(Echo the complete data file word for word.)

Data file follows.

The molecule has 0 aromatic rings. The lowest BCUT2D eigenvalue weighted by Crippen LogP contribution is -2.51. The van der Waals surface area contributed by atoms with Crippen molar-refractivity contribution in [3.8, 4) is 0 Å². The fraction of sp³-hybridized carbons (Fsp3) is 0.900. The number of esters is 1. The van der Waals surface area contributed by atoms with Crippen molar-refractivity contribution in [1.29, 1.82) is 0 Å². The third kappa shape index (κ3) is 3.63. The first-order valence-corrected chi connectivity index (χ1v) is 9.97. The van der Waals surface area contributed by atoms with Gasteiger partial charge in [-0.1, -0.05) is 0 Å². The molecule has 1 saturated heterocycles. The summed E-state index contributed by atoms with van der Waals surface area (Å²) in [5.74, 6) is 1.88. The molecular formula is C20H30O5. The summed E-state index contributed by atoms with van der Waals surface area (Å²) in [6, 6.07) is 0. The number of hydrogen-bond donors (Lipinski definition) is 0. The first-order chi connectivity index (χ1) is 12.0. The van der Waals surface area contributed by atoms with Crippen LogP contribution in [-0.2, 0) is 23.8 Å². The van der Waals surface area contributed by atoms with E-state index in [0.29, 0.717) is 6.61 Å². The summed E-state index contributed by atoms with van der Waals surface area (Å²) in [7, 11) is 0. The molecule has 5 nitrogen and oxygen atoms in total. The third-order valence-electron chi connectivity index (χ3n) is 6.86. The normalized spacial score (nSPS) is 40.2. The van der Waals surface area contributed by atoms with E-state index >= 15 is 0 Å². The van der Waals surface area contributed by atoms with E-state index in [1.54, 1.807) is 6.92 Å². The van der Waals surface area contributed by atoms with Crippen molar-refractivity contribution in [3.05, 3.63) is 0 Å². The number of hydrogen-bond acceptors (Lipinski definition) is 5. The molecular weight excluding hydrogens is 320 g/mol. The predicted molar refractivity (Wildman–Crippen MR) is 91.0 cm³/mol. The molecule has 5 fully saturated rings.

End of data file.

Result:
The molecule has 0 aromatic rings. The lowest BCUT2D eigenvalue weighted by Crippen LogP contribution is -2.51. The van der Waals surface area contributed by atoms with Crippen molar-refractivity contribution in [3.8, 4) is 0 Å². The fraction of sp³-hybridized carbons (Fsp3) is 0.900. The number of esters is 1. The van der Waals surface area contributed by atoms with Crippen molar-refractivity contribution in [1.29, 1.82) is 0 Å². The third kappa shape index (κ3) is 3.63. The first-order valence-corrected chi connectivity index (χ1v) is 9.97. The van der Waals surface area contributed by atoms with Gasteiger partial charge in [-0.1, -0.05) is 0 Å². The molecule has 1 saturated heterocycles. The summed E-state index contributed by atoms with van der Waals surface area (Å²) in [5.74, 6) is 1.88. The molecular formula is C20H30O5. The summed E-state index contributed by atoms with van der Waals surface area (Å²) in [6, 6.07) is 0. The number of hydrogen-bond donors (Lipinski definition) is 0. The first-order chi connectivity index (χ1) is 12.0. The van der Waals surface area contributed by atoms with Crippen LogP contribution in [-0.2, 0) is 23.8 Å². The van der Waals surface area contributed by atoms with E-state index in [0.29, 0.717) is 6.61 Å². The summed E-state index contributed by atoms with van der Waals surface area (Å²) in [7, 11) is 0. The molecule has 5 nitrogen and oxygen atoms in total. The third-order valence-electron chi connectivity index (χ3n) is 6.86. The normalized spacial score (nSPS) is 40.2. The van der Waals surface area contributed by atoms with E-state index >= 15 is 0 Å². The van der Waals surface area contributed by atoms with E-state index in [1.54, 1.807) is 6.92 Å². The van der Waals surface area contributed by atoms with Crippen molar-refractivity contribution in [3.05, 3.63) is 0 Å². The number of hydrogen-bond acceptors (Lipinski definition) is 5. The molecular weight excluding hydrogens is 320 g/mol. The predicted molar refractivity (Wildman–Crippen MR) is 91.0 cm³/mol. The molecule has 5 fully saturated rings.